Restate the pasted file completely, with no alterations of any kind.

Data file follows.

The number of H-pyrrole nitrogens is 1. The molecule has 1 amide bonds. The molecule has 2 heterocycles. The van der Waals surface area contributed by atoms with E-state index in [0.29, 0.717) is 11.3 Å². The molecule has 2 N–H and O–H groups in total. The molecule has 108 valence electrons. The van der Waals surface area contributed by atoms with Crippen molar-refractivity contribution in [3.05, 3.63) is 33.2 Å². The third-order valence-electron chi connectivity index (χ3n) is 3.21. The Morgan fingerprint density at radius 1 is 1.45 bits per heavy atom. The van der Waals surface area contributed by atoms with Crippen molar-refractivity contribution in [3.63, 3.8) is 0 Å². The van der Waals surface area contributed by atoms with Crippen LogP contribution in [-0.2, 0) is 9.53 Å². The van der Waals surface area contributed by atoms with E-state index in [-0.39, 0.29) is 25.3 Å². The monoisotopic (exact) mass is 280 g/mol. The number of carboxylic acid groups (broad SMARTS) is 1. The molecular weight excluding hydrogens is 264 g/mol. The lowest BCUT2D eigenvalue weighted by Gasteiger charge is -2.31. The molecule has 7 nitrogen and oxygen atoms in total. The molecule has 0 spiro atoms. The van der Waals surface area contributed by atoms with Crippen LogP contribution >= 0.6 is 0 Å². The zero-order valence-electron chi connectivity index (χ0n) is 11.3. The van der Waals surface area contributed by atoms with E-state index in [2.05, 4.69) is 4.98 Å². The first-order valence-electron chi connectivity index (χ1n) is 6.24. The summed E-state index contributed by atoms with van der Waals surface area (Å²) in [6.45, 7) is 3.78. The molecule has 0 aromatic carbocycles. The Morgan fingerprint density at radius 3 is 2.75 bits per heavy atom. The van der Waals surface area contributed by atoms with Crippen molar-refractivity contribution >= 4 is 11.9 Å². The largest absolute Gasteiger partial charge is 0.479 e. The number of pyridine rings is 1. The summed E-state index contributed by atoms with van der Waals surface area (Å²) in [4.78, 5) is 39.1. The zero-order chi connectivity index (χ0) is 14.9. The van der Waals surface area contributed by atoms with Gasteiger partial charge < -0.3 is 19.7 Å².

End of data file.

The number of H-pyrrole nitrogens is 1. The molecule has 1 amide bonds. The molecule has 2 heterocycles. The van der Waals surface area contributed by atoms with E-state index in [0.29, 0.717) is 11.3 Å². The molecule has 2 N–H and O–H groups in total. The molecule has 108 valence electrons. The van der Waals surface area contributed by atoms with Crippen molar-refractivity contribution in [3.05, 3.63) is 33.2 Å². The third-order valence-electron chi connectivity index (χ3n) is 3.21. The Morgan fingerprint density at radius 1 is 1.45 bits per heavy atom. The van der Waals surface area contributed by atoms with Crippen molar-refractivity contribution in [3.63, 3.8) is 0 Å². The van der Waals surface area contributed by atoms with Crippen LogP contribution in [-0.2, 0) is 9.53 Å². The van der Waals surface area contributed by atoms with E-state index in [-0.39, 0.29) is 25.3 Å². The monoisotopic (exact) mass is 280 g/mol. The number of carboxylic acid groups (broad SMARTS) is 1. The molecular weight excluding hydrogens is 264 g/mol. The lowest BCUT2D eigenvalue weighted by Gasteiger charge is -2.31. The molecule has 7 nitrogen and oxygen atoms in total. The molecule has 0 spiro atoms. The van der Waals surface area contributed by atoms with Crippen LogP contribution >= 0.6 is 0 Å². The zero-order valence-electron chi connectivity index (χ0n) is 11.3. The van der Waals surface area contributed by atoms with E-state index in [2.05, 4.69) is 4.98 Å². The first-order valence-electron chi connectivity index (χ1n) is 6.24. The summed E-state index contributed by atoms with van der Waals surface area (Å²) in [6.45, 7) is 3.78. The molecule has 0 aromatic carbocycles. The Morgan fingerprint density at radius 3 is 2.75 bits per heavy atom. The van der Waals surface area contributed by atoms with Crippen molar-refractivity contribution >= 4 is 11.9 Å². The largest absolute Gasteiger partial charge is 0.479 e. The number of pyridine rings is 1. The summed E-state index contributed by atoms with van der Waals surface area (Å²) in [4.78, 5) is 39.1. The zero-order chi connectivity index (χ0) is 14.9. The van der Waals surface area contributed by atoms with Gasteiger partial charge < -0.3 is 19.7 Å².